Time and causation in gödel's universe

In 1949 the great logician Kurt Gödel constructed the first mathematical models of the universe in which travel into the past is, in theory at least, possible. Within the framework of Einstein’s general theory of relativity Gödel produced cosmological solutions to Einstein’s field equations which contain closed time-like curves, that is, curves in spacetime which, despite being closed, still represent possible paths of bodies. An object moving along such a path would travel back into its own past, to the very moment at which it “began” the journey. More generally, Gödel showed that, in his “universe”, for any two points P and Q on a body’s track through spacetime, such that P temporally precedes Q, there is a timelike curve linking P and Q on which Q temporally precedes P. This means that, in principle at least, one could board a “time machine” and travel to any point of the past. Gödel inferred, in consonance with the views of Parmenides, Kant and the modern idealists, that under these circumstances there could be no such thing as an objective lapse of time, that time or, more generally, change, is an illusion arising from our special mode of perception. For consider an observer initially at point P. At point Q he boards a time machine and travels back to point P, taking time t′′ to do so. In that case, according to his own clock, t′ – t + t′′ > 0 seconds have elapsed, and yet an identical clock left at P would show that 0 seconds have elapsed. In short, there has been no “objective” lapse of time at all. Gödel remarks that in his universe this situation is typical: for every possible definition of an “objective” time one could travel into regions which are past according to that definition. He continues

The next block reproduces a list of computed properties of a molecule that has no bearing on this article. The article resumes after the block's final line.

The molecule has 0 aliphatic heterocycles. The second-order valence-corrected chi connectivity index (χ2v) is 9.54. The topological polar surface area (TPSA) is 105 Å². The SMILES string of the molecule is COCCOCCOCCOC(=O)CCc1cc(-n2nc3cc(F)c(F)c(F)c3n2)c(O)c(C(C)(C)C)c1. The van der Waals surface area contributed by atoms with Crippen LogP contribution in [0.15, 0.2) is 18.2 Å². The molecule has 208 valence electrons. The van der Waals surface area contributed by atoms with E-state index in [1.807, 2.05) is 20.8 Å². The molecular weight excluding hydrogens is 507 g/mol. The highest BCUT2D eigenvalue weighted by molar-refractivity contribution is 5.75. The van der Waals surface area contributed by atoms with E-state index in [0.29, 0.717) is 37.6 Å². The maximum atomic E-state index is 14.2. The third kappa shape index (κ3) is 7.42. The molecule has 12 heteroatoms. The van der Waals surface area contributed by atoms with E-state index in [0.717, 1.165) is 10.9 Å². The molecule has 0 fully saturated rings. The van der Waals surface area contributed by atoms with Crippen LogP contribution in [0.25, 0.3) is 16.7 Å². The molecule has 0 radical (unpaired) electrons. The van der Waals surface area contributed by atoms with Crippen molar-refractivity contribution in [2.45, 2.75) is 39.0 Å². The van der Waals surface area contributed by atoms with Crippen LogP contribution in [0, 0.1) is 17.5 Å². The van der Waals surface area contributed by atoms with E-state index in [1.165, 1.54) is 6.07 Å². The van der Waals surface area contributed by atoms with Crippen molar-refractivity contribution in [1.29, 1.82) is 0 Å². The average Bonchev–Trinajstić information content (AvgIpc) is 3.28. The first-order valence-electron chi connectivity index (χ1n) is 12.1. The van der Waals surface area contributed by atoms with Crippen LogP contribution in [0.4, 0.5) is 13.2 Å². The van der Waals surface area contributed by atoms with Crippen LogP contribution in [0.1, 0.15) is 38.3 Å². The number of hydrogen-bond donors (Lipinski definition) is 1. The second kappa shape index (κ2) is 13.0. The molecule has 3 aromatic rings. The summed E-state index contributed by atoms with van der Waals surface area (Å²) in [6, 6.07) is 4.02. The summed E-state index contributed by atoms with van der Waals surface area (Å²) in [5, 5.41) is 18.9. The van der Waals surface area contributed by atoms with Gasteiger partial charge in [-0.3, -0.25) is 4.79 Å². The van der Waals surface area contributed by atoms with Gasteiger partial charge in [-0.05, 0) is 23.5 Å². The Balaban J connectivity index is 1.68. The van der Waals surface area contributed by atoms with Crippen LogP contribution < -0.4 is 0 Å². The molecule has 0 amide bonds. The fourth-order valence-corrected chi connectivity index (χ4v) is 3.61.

Keywords No keywords specified (fix it)
Categories (categorize this paper)
 Save to my reading list
Follow the author(s)
Edit this record
My bibliography
Export citation
Find it on Scholar
Mark as duplicate
Request removal from index
Revision history
Download options
Our Archive

Upload a copy of this paper     Check publisher's policy     Papers currently archived: 31,334
External links

Setup an account with your affiliations in order to access resources via your University's proxy server
Configure custom proxy (use this if your affiliation does not provide a proxy)
Through your library
References found in this work BETA

No references found.

Add more references

Citations of this work BETA

No citations found.

Add more citations

Similar books and articles
Added to PP index

Total downloads
149 ( #35,865 of 2,225,308 )

Recent downloads (6 months)
1 ( #423,227 of 2,225,308 )

How can I increase my downloads?

Monthly downloads
My notes
Sign in to use this feature